I love a challenge, of any sort, so when CannedFoodUK approached and challenged us to cook using canned goods, rather than fresh, I, of course, had to say yes!
We do use canned food in this home already, don’t get me wrong but it is only for a few recipes. Our famous spaghetti bolognese is most of the time made with canned tomatoes and we have also been known to resort to a can of rice pudding, when in need for a sweet treat but other than that, we are limited in our consumption of canned goods.
I do think that this streams mainly from the recent food scares and theories that fresh is best and we are certainly victims of the latest health trends here.
But are those trends always accurate and is canned food to be demonised?
I embarked on a virtual search to find out what the real truth(!!) might be and I did discover some stunning facts:
- Canned fruits, vegetables and beans are considered minimally processed. After being picked at peak ripeness and quality, fruits and vegetables travel to a local cannery to be cleaned, chopped, peeled and or/ stemmed (if necessary). After the food is sealed, the cans are quickly heated to preserve the contents and to create an airtight seal to keep food fresh and safe until eaten.
- Canned foods do not require preservatives. Just as when canned at home, foods sold in cans are already cooked, so they do not need preservatives to prevent spoilage. In fact, most canned foods are preservative-free.
- Canned blackcurrants, mangoes, pineapples and strawberries all contain Vitamin C which help strengthen bones and acts as an antioxidant, protecting against infection. All canned berries also provide other antioxidants and phytochemicals.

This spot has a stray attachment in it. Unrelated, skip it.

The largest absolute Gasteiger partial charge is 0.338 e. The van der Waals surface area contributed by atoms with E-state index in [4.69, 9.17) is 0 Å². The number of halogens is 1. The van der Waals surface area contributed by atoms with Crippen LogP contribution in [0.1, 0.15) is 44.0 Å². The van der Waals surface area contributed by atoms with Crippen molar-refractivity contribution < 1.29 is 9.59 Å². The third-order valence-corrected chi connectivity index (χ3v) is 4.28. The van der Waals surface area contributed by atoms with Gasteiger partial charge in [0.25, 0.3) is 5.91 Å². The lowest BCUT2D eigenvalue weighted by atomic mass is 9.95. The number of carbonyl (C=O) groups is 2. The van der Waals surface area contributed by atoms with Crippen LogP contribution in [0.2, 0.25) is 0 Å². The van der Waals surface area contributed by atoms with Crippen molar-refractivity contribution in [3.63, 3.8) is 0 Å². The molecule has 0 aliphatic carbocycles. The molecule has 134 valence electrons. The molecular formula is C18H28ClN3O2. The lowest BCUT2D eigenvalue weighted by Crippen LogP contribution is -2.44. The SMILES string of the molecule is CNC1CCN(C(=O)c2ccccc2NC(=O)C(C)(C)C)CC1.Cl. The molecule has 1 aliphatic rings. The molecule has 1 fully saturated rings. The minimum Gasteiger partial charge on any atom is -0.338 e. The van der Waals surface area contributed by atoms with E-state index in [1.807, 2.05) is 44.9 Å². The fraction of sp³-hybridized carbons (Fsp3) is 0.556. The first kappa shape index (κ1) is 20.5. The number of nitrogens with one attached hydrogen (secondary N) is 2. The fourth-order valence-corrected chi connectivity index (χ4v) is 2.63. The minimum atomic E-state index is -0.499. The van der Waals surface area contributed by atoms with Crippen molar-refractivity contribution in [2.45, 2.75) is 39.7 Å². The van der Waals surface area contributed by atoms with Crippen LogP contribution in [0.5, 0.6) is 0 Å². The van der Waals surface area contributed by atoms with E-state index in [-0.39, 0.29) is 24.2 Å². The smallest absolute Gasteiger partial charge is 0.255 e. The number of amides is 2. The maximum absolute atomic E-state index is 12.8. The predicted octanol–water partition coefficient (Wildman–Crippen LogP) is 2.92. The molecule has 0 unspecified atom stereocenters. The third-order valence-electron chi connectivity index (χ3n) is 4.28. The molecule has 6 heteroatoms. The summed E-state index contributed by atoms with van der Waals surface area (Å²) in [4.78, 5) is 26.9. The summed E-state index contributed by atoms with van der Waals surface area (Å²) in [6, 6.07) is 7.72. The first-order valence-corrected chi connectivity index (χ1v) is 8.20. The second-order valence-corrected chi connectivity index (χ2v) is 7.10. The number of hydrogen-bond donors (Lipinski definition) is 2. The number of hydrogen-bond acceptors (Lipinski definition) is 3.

- Canned vegetables, beans and pulses are good sources of fibre, which help promote good digestion as well as lowering blood cholesterol levels and stabilising blood sugar.
- Canned tuna is a low carb, high protein food that contains a powerful antioxidant helping to protect your body from free radicals, which are important for a healthy heart and good for your skin ( can find sustainable canned fish at all big UK supermarkets and in some of the health stores).
I also remembered the fact that when we were children most fruit and vegetables consumed during winter months were in canned form. Every self-respecting (and budget savvy!) mummy and granny in Romania would have embarked on the canning process at the beginning of the summer and all sorts of wonderful preserves and brined produce would have donned our tables and made the winter months much more colourful and less culinary dreary.
So here is the recipe I came up with, using canned food and as a response to the challenge. It is not my own recipe, I did use the BBC recipe for Greek gigantes plaki as inspiration but I used canned food instead of fresh.
As you can see, my humble yet so versatile ingredients were two cans of canned beans, one can of baby carrots and one can of Italian plum tomatoes:
First, I chopped the onion and the carrot and added them to a pan with oil. I needed the onion to soften a bit and the carrot to blend in as a flavour. Salt and pepper went in at the same time and for the same purpose, to season our base, before the beans went in:
The two cans of beans went in last, once the sauce was ready for them. More olive oil and two laurel leaves went in before putting the whole lot in the oven for about two hours, while I worked on my blog:
If you had a peek at the initial BBC recipe, you would have realised that the canned food saved me the soaking overnight and the boiling of the beans, an average of 14 hours, in the making of the dish.
The beans tasted fantastic, even my Greek hubby said so, and I was very pleased that we had a nutritious meal on the table which didn’t take me a whole 24 hours to have ready!
We are planning on a whole meal plan based on canned food this coming winter. Do you have any suggestions or recipes for us to try?
Disclaimer: we were sent an incentive to put this post together. All opinions expressed are truthful and entirely our own.